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During the summer of 1902 surplus bank reserves throughout the country ran relatively very low. This is one of the surest indications of trouble in the fall. Preparatory for the crisis certain to ensue, the Secretary of the Treasury caused to be printed as much unordered national-bank circulation as the Bureau of Engraving and Printing could turn out, in addition to the ordinary demands upon it, and in September of that year offered to accept satisfactory security other than Government bonds for deposits of public money then held by the banks for which this additional circulation had been printed, on condition that the released bonds should be immediately made the basis for circulation. He also anticipated the payment of November interest due on outstanding obligations of the Government, and offered to purchase for the sinking fund any United States 4 per cent bonds of the loan of 1925 that might be offered at 1377 and interest to date of purchase. He also increased deposits in national banks in quite a considerable sum. In these several ways he restored to the channels of trade somewhat over $57,000,000 and stimulated national-bank circulation to the extent of $18,000,000. He also issued an announcement that he would not exercise the discretion given him by statute to liquidate banks which fail to maintain their reserve should they fail to maintain the same against deposits of Government money.

These operations were not begun, however, until a condition existed which in the opinion of many leading bankers of New York City justified the issuance of clearing-house certificates, and when a resort thereto was being seriously considered. Two of these methods (the acceptance of other than Government bonds as security for deposits, and the announcement that the discretion with which the Secretary of the Treasury is clothed by statute would not be exercised against banks failing to maintain reserve against Government deposits) received their full meed of criticism at the time, but no lawyer ever doubted their legality and no business man now questions their necessity. Financiers generally now recognize, and some of the best known have publicly announced, that but for what was then done a panic would have ensued rivaling in severity any in our history, and which would possibly have continued until industrial conditions were disastrously affected.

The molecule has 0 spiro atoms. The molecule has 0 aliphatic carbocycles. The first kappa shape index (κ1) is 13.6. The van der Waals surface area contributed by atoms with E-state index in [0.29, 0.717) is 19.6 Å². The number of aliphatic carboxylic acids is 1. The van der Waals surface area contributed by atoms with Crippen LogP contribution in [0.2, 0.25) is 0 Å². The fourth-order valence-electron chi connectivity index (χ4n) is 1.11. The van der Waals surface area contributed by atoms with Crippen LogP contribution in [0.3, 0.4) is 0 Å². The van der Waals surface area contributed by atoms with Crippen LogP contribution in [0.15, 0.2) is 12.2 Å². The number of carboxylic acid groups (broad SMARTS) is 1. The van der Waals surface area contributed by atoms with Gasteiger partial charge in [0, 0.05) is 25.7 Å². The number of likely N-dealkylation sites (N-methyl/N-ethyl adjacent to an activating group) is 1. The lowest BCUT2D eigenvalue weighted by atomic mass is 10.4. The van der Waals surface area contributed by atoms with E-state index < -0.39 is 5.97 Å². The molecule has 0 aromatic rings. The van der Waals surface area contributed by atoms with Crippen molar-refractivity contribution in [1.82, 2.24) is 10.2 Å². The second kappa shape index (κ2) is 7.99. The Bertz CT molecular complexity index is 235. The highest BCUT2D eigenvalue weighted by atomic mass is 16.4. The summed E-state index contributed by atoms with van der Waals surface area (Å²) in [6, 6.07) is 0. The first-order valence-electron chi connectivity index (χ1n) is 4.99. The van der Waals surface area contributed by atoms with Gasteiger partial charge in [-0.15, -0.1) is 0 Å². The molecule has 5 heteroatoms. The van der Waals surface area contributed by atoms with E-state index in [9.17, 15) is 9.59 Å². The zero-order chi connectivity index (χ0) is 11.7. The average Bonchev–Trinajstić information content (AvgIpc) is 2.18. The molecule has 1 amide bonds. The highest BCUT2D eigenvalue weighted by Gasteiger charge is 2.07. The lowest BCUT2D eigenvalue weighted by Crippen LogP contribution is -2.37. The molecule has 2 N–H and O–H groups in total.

The law authorizes the Secretary of the Treasury to deposit in national banks only internal revenue and miscellaneous receipts. Having found it impracticable to relieve a monetary stringency with current internal-revenue receipts, amounting only to about $500,000

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per day, the Secretary early in 1903 ordered their segregation and the accumulation of a separate and distinct fund composed entirely of internal-revenue and miscellaneous receipts, so as to be prepared in case of an emergency to grant prompt relief by large deposits. This practice has been continued.

During the fall of 1903 there was restored to the channels of trade an aggregate of $27,000,000. This was accomplished by purchasing outstanding Government bonds for the sinking fund amounting to $13,000,000, and by direct deposits in national banks aggregating $14,000,000. National-bank circulation was also stimulated to some extent.